The Council of Ex-Muslims of Sri Lanka was founded in 2016 by a handful of brave activists. The only public figure of the organization is Rishvin Ismath, CEMSL’s Co-founder and present Spokesperson.
In November 2020, Humanists International expressed its deep concerns for the safety and well-being of Rishvin Ismath, who is currently facing serious threats against his life as a result of his non-belief and advocacy for humanist values.
The discrimination against humanist, atheists and the non-religious in general is very harsh in the country, as the case of Sri Lankan rationalist Shakthika Sathkumara testifies.
After the General Assembly, the Council of Ex-Muslims of Sri Lanka released the following statement:
“Annual General Meeting of Council of Ex-Muslims of Sri Lanka held in Colombo on 31st January 2021 with a limited number of participants due to the CoViD-19 pandemic. CEMSL presents the following resolutions:
- Parallel legal systems, including Khadi courts should be abolished. One legal system for all citizens should be implemented to its true value.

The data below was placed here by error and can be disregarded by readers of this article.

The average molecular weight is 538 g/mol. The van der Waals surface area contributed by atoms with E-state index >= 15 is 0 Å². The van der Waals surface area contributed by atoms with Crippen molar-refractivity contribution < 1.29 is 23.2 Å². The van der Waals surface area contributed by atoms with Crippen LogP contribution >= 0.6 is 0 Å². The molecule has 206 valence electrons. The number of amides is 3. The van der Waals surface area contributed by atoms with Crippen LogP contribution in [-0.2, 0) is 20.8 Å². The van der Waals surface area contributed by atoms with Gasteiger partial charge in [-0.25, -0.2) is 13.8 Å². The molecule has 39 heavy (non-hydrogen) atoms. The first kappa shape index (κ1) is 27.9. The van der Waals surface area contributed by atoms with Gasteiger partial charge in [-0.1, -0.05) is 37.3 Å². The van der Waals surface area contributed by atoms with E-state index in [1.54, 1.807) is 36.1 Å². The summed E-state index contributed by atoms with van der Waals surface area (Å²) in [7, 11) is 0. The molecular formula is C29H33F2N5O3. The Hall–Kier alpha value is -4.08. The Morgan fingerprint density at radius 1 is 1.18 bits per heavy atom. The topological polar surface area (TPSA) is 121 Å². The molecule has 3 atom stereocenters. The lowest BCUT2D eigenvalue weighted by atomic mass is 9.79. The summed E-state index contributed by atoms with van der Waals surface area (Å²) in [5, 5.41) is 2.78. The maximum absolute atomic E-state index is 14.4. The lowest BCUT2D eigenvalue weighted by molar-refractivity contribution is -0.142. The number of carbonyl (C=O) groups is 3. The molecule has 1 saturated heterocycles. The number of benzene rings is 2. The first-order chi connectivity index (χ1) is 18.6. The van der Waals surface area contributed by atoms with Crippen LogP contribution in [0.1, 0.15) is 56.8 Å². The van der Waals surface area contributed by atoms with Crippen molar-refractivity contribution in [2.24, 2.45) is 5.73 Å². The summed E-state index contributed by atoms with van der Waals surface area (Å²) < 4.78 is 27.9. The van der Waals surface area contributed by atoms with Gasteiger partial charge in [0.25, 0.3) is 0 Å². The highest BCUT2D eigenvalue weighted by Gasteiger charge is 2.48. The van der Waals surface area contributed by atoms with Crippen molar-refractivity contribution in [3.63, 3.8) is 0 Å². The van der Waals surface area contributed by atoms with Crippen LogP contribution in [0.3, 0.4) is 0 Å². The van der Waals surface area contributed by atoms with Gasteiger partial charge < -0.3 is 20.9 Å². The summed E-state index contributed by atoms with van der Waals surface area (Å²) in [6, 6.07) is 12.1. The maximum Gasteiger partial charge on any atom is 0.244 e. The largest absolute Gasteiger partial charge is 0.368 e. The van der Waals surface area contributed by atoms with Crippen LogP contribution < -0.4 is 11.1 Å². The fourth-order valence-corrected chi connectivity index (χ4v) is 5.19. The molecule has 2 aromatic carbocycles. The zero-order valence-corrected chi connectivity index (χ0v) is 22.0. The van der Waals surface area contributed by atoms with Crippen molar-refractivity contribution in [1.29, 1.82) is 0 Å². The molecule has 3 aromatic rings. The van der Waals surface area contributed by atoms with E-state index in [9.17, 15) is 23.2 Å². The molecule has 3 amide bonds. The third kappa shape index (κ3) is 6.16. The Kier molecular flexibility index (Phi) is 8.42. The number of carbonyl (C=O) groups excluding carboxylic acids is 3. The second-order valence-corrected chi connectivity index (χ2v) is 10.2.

- Muslim Marriage and Divorce Act should be abolished. If there are any better clauses in MMDA, they should be adopted into the general law for the betterment of all Sri Lankans and outdated clauses should be completely abolished.
- Government should take the worries of Muslim community regarding the burial issue for consideration. A study should be done immediately to find the pros and cons of burying Covid 19 infected bodies and the correct solution to be provided.
- Religious and ethnic based segregation of the school system should be abolished.”
Giovanni Gaetani, Membership Engagement Manager of Humanists International, commented the news:
“Humanists International is proud to support the Council of Ex-Muslims of Sri Lanka in their endeavour to make Sri Lanka a secular country, where universal human rights are respected and protected, and where states uphold secularism.
“Rishvin and his friends are an example to all humanists around the world. They show us what it means to be activists in those countries where atheism and apostasy are still considered morally (or legally) unacceptable.
“Once again, the message we want to send to our friends in Sri Lanka is: you are not alone, and we are here to help you.“